Written by Rich Forestano Friday, 16 November 2012 00:00
This time around the race, although tension-heightened from dark-horse Democratic challenger Daniel Ross, Martins (R-Mineola) came away relatively unscathed, winning his second term as senator on Tuesday, Nov. 6. Martins garnered 52 percent of the vote beating out Ross (D-Manhasset) 48,305-44,707.
In 2010, Martins’ nose-hair victory decided the senate majority, giving Republicans a 32-30 stronghold in the senate chamber in Albany. He attained the Republican, Conservative, Independent and Tax Revolt Party endorsements this time around, while Ross nabbed the Democratic and Working Family Party lines leading up to Election Day.
There were some technical glitches at a number of polling stations in Nassau County, with the Nassau County Board of Elections (BOE) stating about 4 percent of voters were affected. A similar situation occurred in 2010, when 1 percent was forced to fill out paper ballots.
BOE officials said the chance of the problems affecting this election were slim to none. The deadline to submit absentee ballots was extended to Nov. 17 because of Hurricane Sandy, according to the BOE website.
“Going into Election Day, it wasn’t about the election,” Martins said continuing, “it was about the recovery from the storm and the consequences of the storm and our efforts continue to this day. I’m very happy to have gotten re-elected; very pleased at the support I got. I’m looking forward to continue to work with my colleagues in addressing the issues that are affecting New York State.”
Martins stated he couldn’t compare this race to his tussle with Johnson.
“This election was far different than two years ago,” Martins said. “We didn’t go into Election Day [this year] campaigning, we went into Election Day responding to a natural disaster, which is where we should have been frankly. That’s where the priorities were. It’s hard to compare and contrast because with the Johnson race, there were real choices. There was some clear distinction and we each had a record to run on and a record we had to defend.”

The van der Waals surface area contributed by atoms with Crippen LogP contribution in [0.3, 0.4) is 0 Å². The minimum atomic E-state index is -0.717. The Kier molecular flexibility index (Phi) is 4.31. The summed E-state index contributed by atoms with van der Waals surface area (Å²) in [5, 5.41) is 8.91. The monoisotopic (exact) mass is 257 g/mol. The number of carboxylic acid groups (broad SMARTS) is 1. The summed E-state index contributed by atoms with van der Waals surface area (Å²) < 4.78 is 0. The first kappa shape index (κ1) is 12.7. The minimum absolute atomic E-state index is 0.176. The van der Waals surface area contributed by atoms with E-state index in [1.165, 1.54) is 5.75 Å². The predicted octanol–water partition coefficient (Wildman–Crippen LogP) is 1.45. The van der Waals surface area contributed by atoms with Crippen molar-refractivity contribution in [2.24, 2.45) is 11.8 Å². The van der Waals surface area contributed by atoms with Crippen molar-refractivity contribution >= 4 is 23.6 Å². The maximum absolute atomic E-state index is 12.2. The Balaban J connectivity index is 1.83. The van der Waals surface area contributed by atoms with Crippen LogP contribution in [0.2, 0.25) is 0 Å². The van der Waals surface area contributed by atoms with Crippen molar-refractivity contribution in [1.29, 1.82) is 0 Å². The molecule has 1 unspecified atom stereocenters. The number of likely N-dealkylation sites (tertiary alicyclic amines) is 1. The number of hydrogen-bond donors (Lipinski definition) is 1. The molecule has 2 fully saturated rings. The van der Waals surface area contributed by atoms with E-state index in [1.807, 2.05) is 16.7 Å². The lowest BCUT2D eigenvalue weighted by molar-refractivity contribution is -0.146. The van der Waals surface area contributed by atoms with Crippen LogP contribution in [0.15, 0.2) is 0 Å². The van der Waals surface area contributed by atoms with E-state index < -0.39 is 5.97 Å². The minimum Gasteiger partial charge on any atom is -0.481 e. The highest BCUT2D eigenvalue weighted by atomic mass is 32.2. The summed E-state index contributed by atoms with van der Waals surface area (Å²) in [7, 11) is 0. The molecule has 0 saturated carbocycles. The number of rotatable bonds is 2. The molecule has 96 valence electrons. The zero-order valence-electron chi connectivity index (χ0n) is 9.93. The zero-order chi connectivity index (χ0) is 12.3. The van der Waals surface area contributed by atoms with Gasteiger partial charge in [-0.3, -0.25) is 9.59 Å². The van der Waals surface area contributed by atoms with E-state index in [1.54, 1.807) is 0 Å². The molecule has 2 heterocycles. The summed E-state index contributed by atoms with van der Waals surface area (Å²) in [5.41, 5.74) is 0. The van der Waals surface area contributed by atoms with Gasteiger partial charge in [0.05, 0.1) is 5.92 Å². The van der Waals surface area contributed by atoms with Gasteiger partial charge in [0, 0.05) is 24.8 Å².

Ross, an automobile sales manager, ran for commissioner of the Manhasset-Lakeville Water and Fire District. He lost the race last year to Andrew DeMartin.
“The senate race was a great experience and a hard fought race,” Ross said. “I want to congratulate my opponent on his re-election, but it was a hard fought race and has given me additional insight and experience I did not have prior so I was very thankful for the opportunity to run. I was excited at the prospect of serving the community as a state senator.”
Ross noted that this may not be his last run to elected office, however he would not indicate if he’d run against Martins in 2014 or seek other options. He called his run at the seat a “mutual interest” for himself and the Democratic Party in tapping him to seek office.
“This race was run to win,” said Ross. “Unfortunately it didn’t happen. We were very, very close. I appreciate the support I got from everyone. This was not just an experiment. We’re going to go back at it. I am exploring all options but certainly not ruling anything out at this point.”